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“Touch the Sun”: U. professor McComas helps design record-breaking spacecraft

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Artist rendering of the Parker Solar Probe approaching the Sun. 

Photo Credit: Steve Gribben / NASA, John Hopkins APL

The University Space Physics group and David J. McComas, a professor in the astrophysical sciences department, contributed to building a record-breaking spacecraft, which is providing new, crucial information about the solar winds and particles from the Sun’s outer atmosphere.

Launched atop a Delta IV Heavy rocket from Cape Canaveral Air Force Station in Florida on Aug. 12, 2018, the NASA Parker Solar Probe mission, nicknamed “Parker,” was a $1.5 billion project. The mission seeks to “touch the Sun,” discovering the secrets of the star’s corona by performing unprecedented observations and measurements of solar winds, magnetic fields, and energetic particles that originate from the star’s mysterious outer atmosphere.


Known as an enormous ball of extremely hot hydrogen and helium, the Sun has often been assumed to be hotter at its center than its outer layers. In reality, the Sun’s outer atmosphere, the corona, can be nearly 300 times hotter than its surface, or photosphere.

The NASA Parker Solar Probe mission will aid scientists in measuring, observing, and imaging the corona.

Set to be completed by 2025, Parker will perform seven Venus fly-bys, using the planet’s gravitational pull to complete 24 orbits around the Sun.

During its closest flyby, Parker will travel at a speed of 430,000 miles per hour at times coming as close as 3.8 million miles. These numbers represent the record for the fastest-traveling vehicle ever constructed by humanity and the closest distance to the Sun ever reached by a spacecraft.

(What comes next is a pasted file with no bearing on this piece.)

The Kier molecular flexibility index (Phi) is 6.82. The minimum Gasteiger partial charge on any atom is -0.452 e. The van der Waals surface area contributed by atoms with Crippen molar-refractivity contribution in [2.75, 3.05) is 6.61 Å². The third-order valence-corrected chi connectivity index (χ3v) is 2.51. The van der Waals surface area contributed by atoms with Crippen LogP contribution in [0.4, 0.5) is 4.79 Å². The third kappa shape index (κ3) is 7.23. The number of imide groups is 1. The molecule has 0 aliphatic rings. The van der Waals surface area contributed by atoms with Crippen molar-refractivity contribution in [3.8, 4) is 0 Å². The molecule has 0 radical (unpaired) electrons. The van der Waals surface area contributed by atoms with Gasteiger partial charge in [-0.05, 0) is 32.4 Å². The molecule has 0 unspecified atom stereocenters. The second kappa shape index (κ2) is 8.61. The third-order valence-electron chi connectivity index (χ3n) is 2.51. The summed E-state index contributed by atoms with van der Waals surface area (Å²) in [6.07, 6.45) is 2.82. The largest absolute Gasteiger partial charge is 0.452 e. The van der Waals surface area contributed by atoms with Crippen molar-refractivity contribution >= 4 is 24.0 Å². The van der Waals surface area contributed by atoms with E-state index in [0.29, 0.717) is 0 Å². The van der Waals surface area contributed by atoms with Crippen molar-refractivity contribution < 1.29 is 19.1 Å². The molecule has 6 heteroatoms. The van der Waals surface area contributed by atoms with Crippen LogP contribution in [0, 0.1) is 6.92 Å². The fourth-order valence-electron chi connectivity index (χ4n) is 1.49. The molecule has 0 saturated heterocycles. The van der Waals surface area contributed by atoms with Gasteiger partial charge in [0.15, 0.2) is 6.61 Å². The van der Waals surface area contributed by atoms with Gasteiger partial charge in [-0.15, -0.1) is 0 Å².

David McComas, who also serves as the University Vice President for the Princeton Plasma Physics Laboratory, described the “three basic mysteries” of solar physics that Parker is set to investigate. McComas is the principal investigator for one of the instrument suites installed on the spacecraft.

“The same physical processes that occur at the Sun should surely be occurring at other stars, and so by understanding the details of those physical processes at our sun, we’ll understand how they work at other stars and across the galaxy,” explained McComas. “The first is ‘Why is the corona so hot?’ The second, ‘What accelerates the solar winds?’ And the third, ‘What produces and accelerates the solar energetic particles?’”


McComas delivered a guest lecture on the Parker mission for the Amateur Astronomers Association of Princeton at 7:30 p.m. on Feb. 11 in Peyton Hall. 


Artist rendering of the Parker Solar Probe leaving Earth.

Photo Credit: Steve Gribben / NASA, Johns Hopkins APL

Parker’s mission of investigating the corona will be carried out by four separate instrument suites, each of which is responsible for directly studying coronal phenomena or imaging solar winds. During the first two flybys of Parker, the instrument suites produced observations that are described in a collection of four papers published in the scientific journal Nature.

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The first instrument suite, Integrated Science Investigation of the Sun, or ISʘIS, is a University-led project under principal investigator McComas, mostly built at the Johns Hopkins Applied Physics Laboratory and the California Institute of Technology. ISʘIS measures electrons, protons, and ions across a broad spectrum of energies to better understand the origins of these particles and how they are accelerated from the Sun.

Colin J. Joyce, Postdoctoral Research Associate for the astrophysical sciences department at the University who conducts research as part of the ISʘIS team, spoke about some of the limitations of observing solar physics from Earth that can be overcome with the Parker mission.